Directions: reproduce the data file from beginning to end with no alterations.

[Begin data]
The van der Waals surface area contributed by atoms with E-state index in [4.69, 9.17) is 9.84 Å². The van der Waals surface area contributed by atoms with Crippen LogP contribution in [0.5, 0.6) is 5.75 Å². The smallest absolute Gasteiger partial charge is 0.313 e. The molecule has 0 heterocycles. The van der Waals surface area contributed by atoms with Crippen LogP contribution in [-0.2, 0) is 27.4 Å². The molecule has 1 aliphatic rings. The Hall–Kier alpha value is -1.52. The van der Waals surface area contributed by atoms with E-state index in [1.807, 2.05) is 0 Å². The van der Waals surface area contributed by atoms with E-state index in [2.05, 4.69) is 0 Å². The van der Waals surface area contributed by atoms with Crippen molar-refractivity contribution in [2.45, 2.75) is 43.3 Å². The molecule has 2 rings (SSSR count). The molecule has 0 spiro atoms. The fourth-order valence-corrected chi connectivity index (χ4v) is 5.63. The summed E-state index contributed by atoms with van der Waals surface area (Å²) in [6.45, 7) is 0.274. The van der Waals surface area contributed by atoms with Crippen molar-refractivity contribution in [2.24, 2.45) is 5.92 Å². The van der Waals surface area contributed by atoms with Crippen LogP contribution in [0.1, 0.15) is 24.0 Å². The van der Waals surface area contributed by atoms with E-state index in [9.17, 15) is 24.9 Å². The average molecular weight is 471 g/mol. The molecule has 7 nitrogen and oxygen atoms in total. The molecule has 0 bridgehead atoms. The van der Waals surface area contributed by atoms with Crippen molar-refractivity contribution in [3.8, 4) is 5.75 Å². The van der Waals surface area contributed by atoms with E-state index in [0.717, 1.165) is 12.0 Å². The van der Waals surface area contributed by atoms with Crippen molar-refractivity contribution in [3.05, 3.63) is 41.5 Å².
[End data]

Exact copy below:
The van der Waals surface area contributed by atoms with E-state index in [4.69, 9.17) is 9.84 Å². The van der Waals surface area contributed by atoms with Crippen LogP contribution in [0.5, 0.6) is 5.75 Å². The smallest absolute Gasteiger partial charge is 0.313 e. The molecule has 0 heterocycles. The van der Waals surface area contributed by atoms with Crippen LogP contribution in [-0.2, 0) is 27.4 Å². The molecule has 1 aliphatic rings. The Hall–Kier alpha value is -1.52. The van der Waals surface area contributed by atoms with E-state index in [1.807, 2.05) is 0 Å². The van der Waals surface area contributed by atoms with E-state index in [2.05, 4.69) is 0 Å². The van der Waals surface area contributed by atoms with Crippen molar-refractivity contribution in [2.45, 2.75) is 43.3 Å². The molecule has 2 rings (SSSR count). The molecule has 0 spiro atoms. The fourth-order valence-corrected chi connectivity index (χ4v) is 5.63. The summed E-state index contributed by atoms with van der Waals surface area (Å²) in [6.45, 7) is 0.274. The van der Waals surface area contributed by atoms with Crippen molar-refractivity contribution in [2.24, 2.45) is 5.92 Å². The van der Waals surface area contributed by atoms with Crippen LogP contribution in [0.1, 0.15) is 24.0 Å². The van der Waals surface area contributed by atoms with E-state index in [9.17, 15) is 24.9 Å². The average molecular weight is 471 g/mol. The molecule has 7 nitrogen and oxygen atoms in total. The molecule has 0 bridgehead atoms. The van der Waals surface area contributed by atoms with Crippen molar-refractivity contribution in [3.8, 4) is 5.75 Å². The van der Waals surface area contributed by atoms with E-state index in [0.717, 1.165) is 12.0 Å². The van der Waals surface area contributed by atoms with Crippen molar-refractivity contribution in [3.05, 3.63) is 41.5 Å².